Mendis takes centrestage in final
Two days ago Sri Lanka had an opportunity to knock India - a more dangerous side than Pakistan - out of the competition, but they reduced their chances of winning by resting Chaminda Vaas and Ajantha Mendis. The move was obviously to keep Vaas fresh, and to prevent the Indians from getting first-hand experience of Mendis in case India made it to the final. As it turned out, India chased down 309 to progress to the title clash, ensuring that Sri Lanka go into the final having lost their last match, and that too to the eventual finalists.
The move was reminiscent of their tactics during the World Cup Super Eight match against Australia last year when they rested Vaas, Lasith Malinga and Muttiah Muralitharan, believing it would make a difference if the teams met again in the final. They were outplayed then, as they were outplayed by India here. Their strategy then did not make much difference to the outcome of the World Cup final, and Sri Lanka will hope that doesn't happen again.
Mahela Jayawardene suggested psychological advantage from previous games would count for nothing. "We can take the positives from whatever we have done in the past," Jayawardene said. "We don't want to think about how Pakistanis and Indians have done. For us it's all about the way we have gone about in the tournament and how we can apply ourselves tomorrow. We will have a gameplan and we will try to execute that to the best of our ability."
Ajantha Mendis is a major part of that gameplan, not just due to his unique bowling style, but also because he seems to have taken the focus off the other Sri Lankan bowlers, two of whom -Vaas and Murali - are among the best in subcontinent conditions. "It's good that everyone is talking about Ajantha, so other bowlers can chip in unannounced and take three or four wickets," Jayawardene said.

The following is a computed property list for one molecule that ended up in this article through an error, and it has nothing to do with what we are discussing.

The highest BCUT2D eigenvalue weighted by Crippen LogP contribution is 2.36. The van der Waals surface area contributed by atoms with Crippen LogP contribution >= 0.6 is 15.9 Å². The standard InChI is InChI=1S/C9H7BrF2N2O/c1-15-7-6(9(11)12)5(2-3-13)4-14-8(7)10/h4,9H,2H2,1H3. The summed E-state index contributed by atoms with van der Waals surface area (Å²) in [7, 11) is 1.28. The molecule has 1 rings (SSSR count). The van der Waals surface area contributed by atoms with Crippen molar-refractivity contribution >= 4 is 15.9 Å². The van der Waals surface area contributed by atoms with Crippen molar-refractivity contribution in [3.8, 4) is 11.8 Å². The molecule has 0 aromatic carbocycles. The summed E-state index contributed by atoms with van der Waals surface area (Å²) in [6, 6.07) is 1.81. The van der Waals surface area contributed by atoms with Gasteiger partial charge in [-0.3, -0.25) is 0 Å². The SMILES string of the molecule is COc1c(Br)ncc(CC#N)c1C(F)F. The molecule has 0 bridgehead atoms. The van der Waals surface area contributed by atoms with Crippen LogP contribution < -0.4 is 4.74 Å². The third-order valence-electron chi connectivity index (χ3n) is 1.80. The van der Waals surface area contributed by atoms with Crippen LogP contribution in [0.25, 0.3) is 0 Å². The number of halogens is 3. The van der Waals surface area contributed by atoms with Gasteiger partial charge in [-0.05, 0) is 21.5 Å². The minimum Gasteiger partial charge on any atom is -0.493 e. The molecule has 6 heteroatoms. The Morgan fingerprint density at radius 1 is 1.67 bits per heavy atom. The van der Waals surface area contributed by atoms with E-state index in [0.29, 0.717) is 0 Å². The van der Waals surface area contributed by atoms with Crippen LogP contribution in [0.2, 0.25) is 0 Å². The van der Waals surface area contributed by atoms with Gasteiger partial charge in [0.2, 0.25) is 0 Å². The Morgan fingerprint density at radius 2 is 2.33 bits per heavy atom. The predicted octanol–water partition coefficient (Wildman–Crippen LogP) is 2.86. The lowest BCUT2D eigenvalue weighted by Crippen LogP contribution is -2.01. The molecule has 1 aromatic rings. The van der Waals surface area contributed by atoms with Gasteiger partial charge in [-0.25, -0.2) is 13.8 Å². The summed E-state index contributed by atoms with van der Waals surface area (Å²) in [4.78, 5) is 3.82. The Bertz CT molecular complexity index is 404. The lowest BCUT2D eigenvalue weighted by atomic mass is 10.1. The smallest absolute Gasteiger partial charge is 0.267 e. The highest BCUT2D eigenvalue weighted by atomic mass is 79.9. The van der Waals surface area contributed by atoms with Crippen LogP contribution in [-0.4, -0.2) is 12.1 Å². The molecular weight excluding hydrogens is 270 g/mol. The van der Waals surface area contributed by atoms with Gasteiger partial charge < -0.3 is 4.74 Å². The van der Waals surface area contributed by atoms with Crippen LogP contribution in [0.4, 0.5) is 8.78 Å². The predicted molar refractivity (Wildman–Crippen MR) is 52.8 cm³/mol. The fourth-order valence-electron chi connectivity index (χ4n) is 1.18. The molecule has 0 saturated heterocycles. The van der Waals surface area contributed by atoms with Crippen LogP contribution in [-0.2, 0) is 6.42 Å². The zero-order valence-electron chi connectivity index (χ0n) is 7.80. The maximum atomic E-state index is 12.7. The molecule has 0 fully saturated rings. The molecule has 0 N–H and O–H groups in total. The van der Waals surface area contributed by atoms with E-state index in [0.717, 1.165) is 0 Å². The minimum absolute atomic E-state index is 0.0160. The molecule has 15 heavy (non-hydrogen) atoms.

India would want to forget the Kitply Cup final loss, after they had been the best side in the tournament in the league games. And although this team has been good in the finals in the recent past - they won the World Twenty20 and the CB Series - losing finals was a trend that crept in unannounced in Sourav Ganguly's team too. Before they won the famous NatWest Trophy final in England in 2002, they had played 10 finals without a single win. Ten more finals didn't result in tournament wins before CB Series triumph earlier this year.
Sri Lanka have had a role to play in India's losing streaks. They last lost to India in a tournament final in 1998, and have beaten India four times in finals since then. However, that may be of little significance as only four among the current Indian squad - Mahendra Singh Dhoni, Virender Sehwag, Yuvraj Singh and Irfan Pathan - were the members of the team that lost the last of those four finals in August 2005.
India's coach Gary Kirsten also doesn't read too much into the past. "We are taking this as just another game," he said. "Unfortunately in one-day cricket, if one guy has an extraordinary day, you can lose the game there. But what we can do is focus on what we do well."
The Indians have already complained about the itinerary, and the conditions are likely to suit the opposition bowlers more than their own. If they can show the mental strength to overcome those hurdles, the reward will be their first Asia Cup title since 1995.
Sidharth Monga is a staff writer at Cricinfo